“Typically, we get about less than one second to intercept a satellite given its velocity. To overcome this challenge, a host of technologies go into guidance control, mission computer, systems that aid accuracy and relative timing,” DRDO chief Satheesh Reddy told TOI, without elaborating on the specific technologies or the budget.
Former DRDO chief Avinash Chander, who helped develop India’s missile capabilities, said Wednesday’s mission could be seen as an extension of DRDO’s long-range anti-ballistic missile programme. However, he pointed out that the “satellite killer” project was initiated recently and was significantly different.
“The satellite is a different ball game given that the velocity is much higher, the size is small and you have a very short time to collect data. You need appropriate booster vehicles that give sufficient velocity to reach a target in the given time, and you must have an anti-satellite vehicle that tracks the satellite and corrects the distance. You will only have 10-15 seconds to do this,” Chander said.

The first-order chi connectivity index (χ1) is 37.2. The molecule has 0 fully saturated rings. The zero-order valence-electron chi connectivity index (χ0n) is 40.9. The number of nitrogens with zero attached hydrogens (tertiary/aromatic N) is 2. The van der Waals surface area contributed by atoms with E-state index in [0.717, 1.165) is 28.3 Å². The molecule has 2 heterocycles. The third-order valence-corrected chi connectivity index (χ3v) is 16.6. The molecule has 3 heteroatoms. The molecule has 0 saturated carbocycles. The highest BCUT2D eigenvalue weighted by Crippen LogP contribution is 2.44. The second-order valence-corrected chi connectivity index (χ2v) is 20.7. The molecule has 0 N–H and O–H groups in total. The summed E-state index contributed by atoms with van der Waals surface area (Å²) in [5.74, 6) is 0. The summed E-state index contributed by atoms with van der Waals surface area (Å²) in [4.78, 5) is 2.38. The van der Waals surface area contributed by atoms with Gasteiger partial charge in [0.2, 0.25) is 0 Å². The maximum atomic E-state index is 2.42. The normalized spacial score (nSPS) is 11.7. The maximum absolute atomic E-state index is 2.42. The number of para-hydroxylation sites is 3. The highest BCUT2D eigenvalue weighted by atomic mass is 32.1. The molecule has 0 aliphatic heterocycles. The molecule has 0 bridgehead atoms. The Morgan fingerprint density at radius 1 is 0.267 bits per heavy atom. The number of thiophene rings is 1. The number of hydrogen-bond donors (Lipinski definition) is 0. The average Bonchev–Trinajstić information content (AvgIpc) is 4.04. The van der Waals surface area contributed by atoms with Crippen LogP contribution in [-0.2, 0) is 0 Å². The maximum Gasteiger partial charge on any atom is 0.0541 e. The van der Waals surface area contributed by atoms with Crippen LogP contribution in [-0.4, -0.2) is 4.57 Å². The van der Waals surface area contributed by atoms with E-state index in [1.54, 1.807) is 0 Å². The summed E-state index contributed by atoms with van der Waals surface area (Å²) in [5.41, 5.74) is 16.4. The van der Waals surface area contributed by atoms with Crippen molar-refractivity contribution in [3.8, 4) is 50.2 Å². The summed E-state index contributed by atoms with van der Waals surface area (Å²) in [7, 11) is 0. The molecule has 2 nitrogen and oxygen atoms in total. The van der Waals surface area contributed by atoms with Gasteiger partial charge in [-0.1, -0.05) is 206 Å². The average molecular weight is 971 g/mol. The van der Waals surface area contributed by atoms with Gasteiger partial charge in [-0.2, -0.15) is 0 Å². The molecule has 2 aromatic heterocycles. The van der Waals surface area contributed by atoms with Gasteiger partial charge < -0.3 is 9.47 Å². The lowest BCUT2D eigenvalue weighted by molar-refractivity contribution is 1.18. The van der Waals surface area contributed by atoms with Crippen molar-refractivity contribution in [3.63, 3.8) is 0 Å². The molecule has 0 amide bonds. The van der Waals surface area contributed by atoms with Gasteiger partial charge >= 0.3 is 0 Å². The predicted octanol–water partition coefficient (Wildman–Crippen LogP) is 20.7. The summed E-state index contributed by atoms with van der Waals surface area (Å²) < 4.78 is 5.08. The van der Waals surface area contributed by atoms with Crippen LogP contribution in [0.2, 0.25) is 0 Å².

The test demonstrated India’s capability to defend its assets in outer space, with the anti-satellite missile seen as being a major deterrent in a conflict.
Scientists explained that these capabilities were also seen to add to the country’s abilities to tackle high-altitude incoming missiles. India has a long-standing ballistic missile defence (BMD) programme with multiple missiles already in its arsenal.
“As of today, those missiles cannot intercept a target at such altitudes. The Asat, in that sense, is a game changer that can help our forces tackle incoming missiles at a greater height,” a scientist said.
Reddy said 300 DRDO scientists and staff worked on the project day and night over the past six months and yet its scope and objectives were kept under wraps. “Even as of yesterday (Tuesday) evening, not more than five-six people knew about the test today (Wednesday),” he said.
The last time India carried out a secret test was in May 1998, when it tested nuclear weapons in Pokhran. Incidentally, the test laid the foundation for India’s ballistic missile programme, which is today pegged as one of the best in the world.
How a secret mission launched satellite killer – Times of India